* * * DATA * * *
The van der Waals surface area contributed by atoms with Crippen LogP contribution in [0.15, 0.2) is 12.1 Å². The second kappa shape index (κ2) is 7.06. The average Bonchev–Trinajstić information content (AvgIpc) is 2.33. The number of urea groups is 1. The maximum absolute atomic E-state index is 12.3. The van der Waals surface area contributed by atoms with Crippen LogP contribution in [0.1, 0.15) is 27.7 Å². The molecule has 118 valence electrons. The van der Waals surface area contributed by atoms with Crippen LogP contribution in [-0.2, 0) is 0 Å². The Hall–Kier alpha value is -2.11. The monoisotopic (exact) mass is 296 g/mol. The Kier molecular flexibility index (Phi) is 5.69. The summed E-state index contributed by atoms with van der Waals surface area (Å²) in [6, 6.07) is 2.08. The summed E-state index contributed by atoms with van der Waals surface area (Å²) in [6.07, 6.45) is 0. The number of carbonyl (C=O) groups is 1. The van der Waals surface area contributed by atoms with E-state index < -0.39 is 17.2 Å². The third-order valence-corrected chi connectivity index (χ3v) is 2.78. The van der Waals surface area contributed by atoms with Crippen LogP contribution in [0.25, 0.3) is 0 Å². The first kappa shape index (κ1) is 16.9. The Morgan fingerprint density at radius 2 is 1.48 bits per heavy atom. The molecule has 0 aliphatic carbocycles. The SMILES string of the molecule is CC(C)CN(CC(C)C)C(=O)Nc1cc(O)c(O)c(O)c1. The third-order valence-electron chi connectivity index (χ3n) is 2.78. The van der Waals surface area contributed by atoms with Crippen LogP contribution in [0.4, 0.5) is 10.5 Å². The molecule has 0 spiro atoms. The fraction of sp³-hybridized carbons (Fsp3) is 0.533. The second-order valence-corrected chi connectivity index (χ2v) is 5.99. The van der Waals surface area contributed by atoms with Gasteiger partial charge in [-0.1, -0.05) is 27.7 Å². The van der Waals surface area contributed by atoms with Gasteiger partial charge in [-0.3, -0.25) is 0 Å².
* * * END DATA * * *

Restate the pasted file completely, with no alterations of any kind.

The van der Waals surface area contributed by atoms with Crippen LogP contribution in [0.15, 0.2) is 12.1 Å². The second kappa shape index (κ2) is 7.06. The average Bonchev–Trinajstić information content (AvgIpc) is 2.33. The number of urea groups is 1. The maximum absolute atomic E-state index is 12.3. The van der Waals surface area contributed by atoms with Crippen LogP contribution in [0.1, 0.15) is 27.7 Å². The molecule has 118 valence electrons. The van der Waals surface area contributed by atoms with Crippen LogP contribution in [-0.2, 0) is 0 Å². The Hall–Kier alpha value is -2.11. The monoisotopic (exact) mass is 296 g/mol. The Kier molecular flexibility index (Phi) is 5.69. The summed E-state index contributed by atoms with van der Waals surface area (Å²) in [6, 6.07) is 2.08. The summed E-state index contributed by atoms with van der Waals surface area (Å²) in [6.07, 6.45) is 0. The number of carbonyl (C=O) groups is 1. The van der Waals surface area contributed by atoms with E-state index < -0.39 is 17.2 Å². The third-order valence-corrected chi connectivity index (χ3v) is 2.78. The van der Waals surface area contributed by atoms with Crippen LogP contribution in [0.25, 0.3) is 0 Å². The first kappa shape index (κ1) is 16.9. The Morgan fingerprint density at radius 2 is 1.48 bits per heavy atom. The molecule has 0 aliphatic carbocycles. The SMILES string of the molecule is CC(C)CN(CC(C)C)C(=O)Nc1cc(O)c(O)c(O)c1. The third-order valence-electron chi connectivity index (χ3n) is 2.78. The van der Waals surface area contributed by atoms with Crippen LogP contribution in [0.4, 0.5) is 10.5 Å². The molecule has 0 spiro atoms. The fraction of sp³-hybridized carbons (Fsp3) is 0.533. The second-order valence-corrected chi connectivity index (χ2v) is 5.99. The van der Waals surface area contributed by atoms with Gasteiger partial charge in [-0.1, -0.05) is 27.7 Å². The van der Waals surface area contributed by atoms with Gasteiger partial charge in [-0.3, -0.25) is 0 Å².